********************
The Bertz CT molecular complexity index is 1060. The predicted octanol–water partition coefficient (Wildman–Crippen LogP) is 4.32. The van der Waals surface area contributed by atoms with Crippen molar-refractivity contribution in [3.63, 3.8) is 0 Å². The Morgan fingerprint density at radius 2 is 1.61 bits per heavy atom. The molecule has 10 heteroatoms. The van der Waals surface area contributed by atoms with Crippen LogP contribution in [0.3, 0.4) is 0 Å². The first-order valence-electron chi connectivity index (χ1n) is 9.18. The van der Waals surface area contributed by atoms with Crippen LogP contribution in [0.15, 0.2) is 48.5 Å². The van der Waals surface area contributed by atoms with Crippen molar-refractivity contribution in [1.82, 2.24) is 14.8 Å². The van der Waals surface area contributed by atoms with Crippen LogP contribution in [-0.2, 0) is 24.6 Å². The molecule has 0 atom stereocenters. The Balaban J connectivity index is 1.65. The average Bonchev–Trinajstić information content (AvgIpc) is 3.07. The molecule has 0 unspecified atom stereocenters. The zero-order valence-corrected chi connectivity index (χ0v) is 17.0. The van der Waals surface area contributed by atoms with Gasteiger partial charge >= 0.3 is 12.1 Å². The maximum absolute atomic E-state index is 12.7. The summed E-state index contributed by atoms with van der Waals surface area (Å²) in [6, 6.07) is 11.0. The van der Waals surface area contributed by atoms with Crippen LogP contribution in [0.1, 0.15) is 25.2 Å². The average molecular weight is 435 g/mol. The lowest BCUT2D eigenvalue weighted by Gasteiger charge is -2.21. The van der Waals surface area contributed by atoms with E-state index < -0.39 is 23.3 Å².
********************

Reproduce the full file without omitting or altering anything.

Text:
The Bertz CT molecular complexity index is 1060. The predicted octanol–water partition coefficient (Wildman–Crippen LogP) is 4.32. The van der Waals surface area contributed by atoms with Crippen molar-refractivity contribution in [3.63, 3.8) is 0 Å². The Morgan fingerprint density at radius 2 is 1.61 bits per heavy atom. The molecule has 10 heteroatoms. The van der Waals surface area contributed by atoms with Crippen LogP contribution in [0.3, 0.4) is 0 Å². The first-order valence-electron chi connectivity index (χ1n) is 9.18. The van der Waals surface area contributed by atoms with Crippen LogP contribution in [0.15, 0.2) is 48.5 Å². The van der Waals surface area contributed by atoms with Crippen molar-refractivity contribution in [1.82, 2.24) is 14.8 Å². The van der Waals surface area contributed by atoms with Crippen LogP contribution in [-0.2, 0) is 24.6 Å². The molecule has 0 atom stereocenters. The Balaban J connectivity index is 1.65. The average Bonchev–Trinajstić information content (AvgIpc) is 3.07. The molecule has 0 unspecified atom stereocenters. The zero-order valence-corrected chi connectivity index (χ0v) is 17.0. The van der Waals surface area contributed by atoms with Gasteiger partial charge >= 0.3 is 12.1 Å². The maximum absolute atomic E-state index is 12.7. The summed E-state index contributed by atoms with van der Waals surface area (Å²) in [6, 6.07) is 11.0. The van der Waals surface area contributed by atoms with Crippen LogP contribution in [0.1, 0.15) is 25.2 Å². The average molecular weight is 435 g/mol. The lowest BCUT2D eigenvalue weighted by Gasteiger charge is -2.21. The van der Waals surface area contributed by atoms with E-state index < -0.39 is 23.3 Å².